- Andrea Adelson, ESPN Staff Writer
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The calendar reads 2013, but it is time to take a quick look back at the best moments of the 2012 season.
Best moment, period: Louisville 33, Florida 23, Allstate Sugar Bowl. OK this game was technically played in 2013, but it still counts as the best moment the Big East had. Louisville may be headed out the door, but the Big East should own this moment, considering the constant beating it has taken over the past two seasons. Louisville is proof that the Big East can survive without its big-name programs. Remember, Louisville was only added to the Big East after the first raid took Miami, Virginia Tech and Boston College. Since joining in 2005, the Cardinals have gone to two BCS games and have an up-and-coming football program. It stings that they are leaving, but the program has taken off under the Big East umbrella.
Best Big East game: Louisville 34, Cincinnati 31, overtime. I thought this was the most thrilling game of the season, and had folks talking Big East football on a Friday night in October. Cincinnati had 10-point leads in the first and second half before the Cardinals came back twice under Teddy Bridgewater. After Bridgewater threw the go-ahead 64-yard touchdown pass to DeVante Parker with 1:56 to go, Cincinnati did not cave. Munchie Legaux answered with a 26-yard, game-tying touchdown pass of his own to Damon Julian with 1:03 to go to send the game into overtime. One of the moments everybody will remember is the "Butch Jones shrug," after botching the ice-the-kicker timeout. Jones called timeout just before Louisville kicker John Wallace attempted a 30-yard field goal in overtime. The snap was high and the kick sailed wide. Wallace nailed the try that counted, and the Cardinals escaped with the win.
Best performance by a freshman: Tyler Matakevich, LB, Temple. Matakevich was an unheard-of prospect when the season began, but that all changed at the end of 2012. Matakevich won Big East Freshman of the Year honors after he completely dominated when he got his opportunity in the starting lineup. He ended up with double-digit tackles in seven of the eight games he started.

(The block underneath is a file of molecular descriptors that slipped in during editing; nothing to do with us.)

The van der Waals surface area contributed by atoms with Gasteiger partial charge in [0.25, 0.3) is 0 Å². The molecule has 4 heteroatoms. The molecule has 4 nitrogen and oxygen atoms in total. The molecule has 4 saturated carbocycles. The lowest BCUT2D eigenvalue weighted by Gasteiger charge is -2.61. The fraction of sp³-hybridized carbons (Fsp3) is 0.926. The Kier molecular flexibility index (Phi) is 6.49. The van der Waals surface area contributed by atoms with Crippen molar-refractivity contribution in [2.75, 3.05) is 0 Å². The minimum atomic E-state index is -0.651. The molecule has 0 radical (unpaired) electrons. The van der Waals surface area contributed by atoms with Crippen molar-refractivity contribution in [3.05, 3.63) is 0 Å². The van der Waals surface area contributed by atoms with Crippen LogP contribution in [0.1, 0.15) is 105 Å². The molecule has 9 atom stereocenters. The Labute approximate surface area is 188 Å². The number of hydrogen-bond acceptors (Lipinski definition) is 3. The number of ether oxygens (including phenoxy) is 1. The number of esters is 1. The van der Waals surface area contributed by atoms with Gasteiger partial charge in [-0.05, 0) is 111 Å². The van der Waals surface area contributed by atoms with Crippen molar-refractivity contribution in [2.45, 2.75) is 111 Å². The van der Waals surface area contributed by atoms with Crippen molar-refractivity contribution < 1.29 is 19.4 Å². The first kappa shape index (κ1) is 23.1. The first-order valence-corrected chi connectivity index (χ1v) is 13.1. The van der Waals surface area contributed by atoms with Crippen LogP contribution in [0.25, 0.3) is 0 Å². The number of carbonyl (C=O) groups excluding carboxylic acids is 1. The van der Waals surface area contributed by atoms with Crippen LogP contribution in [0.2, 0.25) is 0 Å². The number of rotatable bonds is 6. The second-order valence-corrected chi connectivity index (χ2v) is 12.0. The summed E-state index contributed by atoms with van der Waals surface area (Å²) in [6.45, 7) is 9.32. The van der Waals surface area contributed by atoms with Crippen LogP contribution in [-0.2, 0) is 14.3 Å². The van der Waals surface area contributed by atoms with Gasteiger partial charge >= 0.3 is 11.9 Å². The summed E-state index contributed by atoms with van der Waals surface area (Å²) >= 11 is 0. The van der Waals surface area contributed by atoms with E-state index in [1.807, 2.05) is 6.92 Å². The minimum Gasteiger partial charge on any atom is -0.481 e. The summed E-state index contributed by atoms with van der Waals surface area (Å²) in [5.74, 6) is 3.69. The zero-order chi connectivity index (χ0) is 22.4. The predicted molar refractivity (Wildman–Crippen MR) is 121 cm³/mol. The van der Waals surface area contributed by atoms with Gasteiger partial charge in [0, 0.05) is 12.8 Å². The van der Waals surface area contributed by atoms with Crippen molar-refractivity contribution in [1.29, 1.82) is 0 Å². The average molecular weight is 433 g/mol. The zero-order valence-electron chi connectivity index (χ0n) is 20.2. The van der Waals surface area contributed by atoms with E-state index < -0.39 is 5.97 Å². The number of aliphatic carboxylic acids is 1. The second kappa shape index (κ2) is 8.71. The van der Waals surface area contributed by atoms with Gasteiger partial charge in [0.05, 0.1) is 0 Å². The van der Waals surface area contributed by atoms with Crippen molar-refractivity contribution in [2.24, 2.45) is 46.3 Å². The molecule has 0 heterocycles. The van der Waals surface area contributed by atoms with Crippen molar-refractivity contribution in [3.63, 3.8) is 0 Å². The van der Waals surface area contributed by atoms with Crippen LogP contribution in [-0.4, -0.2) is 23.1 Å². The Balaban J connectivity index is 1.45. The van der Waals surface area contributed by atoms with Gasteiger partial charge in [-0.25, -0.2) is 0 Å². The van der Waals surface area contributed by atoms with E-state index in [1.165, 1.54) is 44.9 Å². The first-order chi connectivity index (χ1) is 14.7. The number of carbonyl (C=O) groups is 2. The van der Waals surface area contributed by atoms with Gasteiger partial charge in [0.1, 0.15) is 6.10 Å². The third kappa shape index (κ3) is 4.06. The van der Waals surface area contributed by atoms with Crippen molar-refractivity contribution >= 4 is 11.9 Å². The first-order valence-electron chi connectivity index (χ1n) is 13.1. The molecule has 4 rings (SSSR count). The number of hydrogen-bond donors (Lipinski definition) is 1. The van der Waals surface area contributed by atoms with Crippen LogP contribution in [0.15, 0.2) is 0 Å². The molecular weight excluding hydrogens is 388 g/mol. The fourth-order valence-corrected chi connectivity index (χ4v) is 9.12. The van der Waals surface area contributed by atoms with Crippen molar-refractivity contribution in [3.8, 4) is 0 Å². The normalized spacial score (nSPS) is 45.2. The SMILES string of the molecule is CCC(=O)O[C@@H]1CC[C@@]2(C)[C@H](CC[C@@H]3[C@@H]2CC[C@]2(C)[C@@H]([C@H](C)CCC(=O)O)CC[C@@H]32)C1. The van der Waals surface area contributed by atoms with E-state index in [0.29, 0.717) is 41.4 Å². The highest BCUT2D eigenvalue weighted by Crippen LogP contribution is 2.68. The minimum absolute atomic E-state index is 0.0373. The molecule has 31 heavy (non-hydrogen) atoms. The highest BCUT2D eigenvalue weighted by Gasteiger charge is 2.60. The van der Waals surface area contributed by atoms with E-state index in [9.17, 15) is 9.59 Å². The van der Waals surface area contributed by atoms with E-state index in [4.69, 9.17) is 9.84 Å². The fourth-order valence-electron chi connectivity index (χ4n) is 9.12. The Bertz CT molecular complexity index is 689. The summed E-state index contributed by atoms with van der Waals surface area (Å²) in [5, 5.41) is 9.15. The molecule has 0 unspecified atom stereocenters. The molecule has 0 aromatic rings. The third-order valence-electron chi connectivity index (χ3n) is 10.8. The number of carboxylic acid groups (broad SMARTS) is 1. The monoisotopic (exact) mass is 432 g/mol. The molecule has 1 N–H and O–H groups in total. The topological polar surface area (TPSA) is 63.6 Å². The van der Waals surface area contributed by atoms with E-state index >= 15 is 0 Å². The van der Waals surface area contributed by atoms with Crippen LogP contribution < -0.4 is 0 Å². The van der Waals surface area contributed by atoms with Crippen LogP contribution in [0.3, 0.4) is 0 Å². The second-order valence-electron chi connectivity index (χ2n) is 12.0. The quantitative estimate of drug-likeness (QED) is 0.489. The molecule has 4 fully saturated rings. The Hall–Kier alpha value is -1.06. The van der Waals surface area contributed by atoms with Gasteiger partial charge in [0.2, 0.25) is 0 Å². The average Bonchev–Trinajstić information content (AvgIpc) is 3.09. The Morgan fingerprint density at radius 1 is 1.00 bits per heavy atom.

Best performance by a sophomore: Bridgewater. There is no doubt Bridgewater was the best player in the Big East this season, as he ended up throwing for 3,718 yards, 27 touchdowns and eight interceptions while completing 68.5 percent of his passes. His emergence gives the Big East a legitimate Heisman contender in 2013.
Best performance by a junior: Logan Ryan, CB, Rutgers. Ryan had another outstanding season as one of the premier shutdown cornerbacks in the country, finishing as an All-Big East first-team selection. He was second on the team with 94 tackles and was the only player in the nation with at least 90 tackles, four interceptions and 18 passes defended.
Best performance by a senior: Khaseem Greene, LB, Rutgers. There were plenty of outstanding senior performances this season, but Greene was the best of them, repeating as Big East Defensive Player of the Year. Greene ended the season with 136 tackles, six sacks and six forced fumbles.
Best comeback performance: Syracuse. When the Orange started the year 2-4, how many of you predicted Doug Marrone would become the next coach of the Buffalo Bills? Syracuse ended the season as one of the league's hottest teams with wins in six of its last seven games. Last year was the exact reverse -- Syracuse started 5-2 and could not win another game. Interesting how that all worked out, isn't it?
Best "firsts": Syracuse and Pitt both hit offensive firsts this season. Syracuse had a 3,000-yard passer, 1,000-yard receiver and 1,000-yard rusher for the first time in school history. Ryan Nassib finished with 3,749 yards passing; Jerome Smith had 1,171 yards rushing; and Alec Lemon had 1,070 yards receiving. Meanwhile, the Panthers had a 3,000-yard passer and 1,000-yard rusher in the same season for the first time in school history. Tino Sunseri finished the season with 3,288 yards, while Ray Graham had 1,042.
Best record: Big East 4-1 vs. SEC. Now this is truly something the Big East can brag about. The lone blemish belongs to Pitt, which lost to Ole Miss in the BBVA Compass Bowl. While it may be true that three of those four wins came against teams with losing records, you can't deny how important it was for Louisville to beat Kentucky and Florida; for Syracuse to go on the road and beat Missouri in November to clinch bowl eligibility; and for Rutgers to go on the road and beat an Arkansas team that was ranked in the preseason. Before the year began, many opined about the tough games for the Orange and Scarlet Knights on the road, particularly since they were late additions to the schedule. Neither opponent may have been as good as advertised in the preseason, but there's still no denying the enormity of the wins.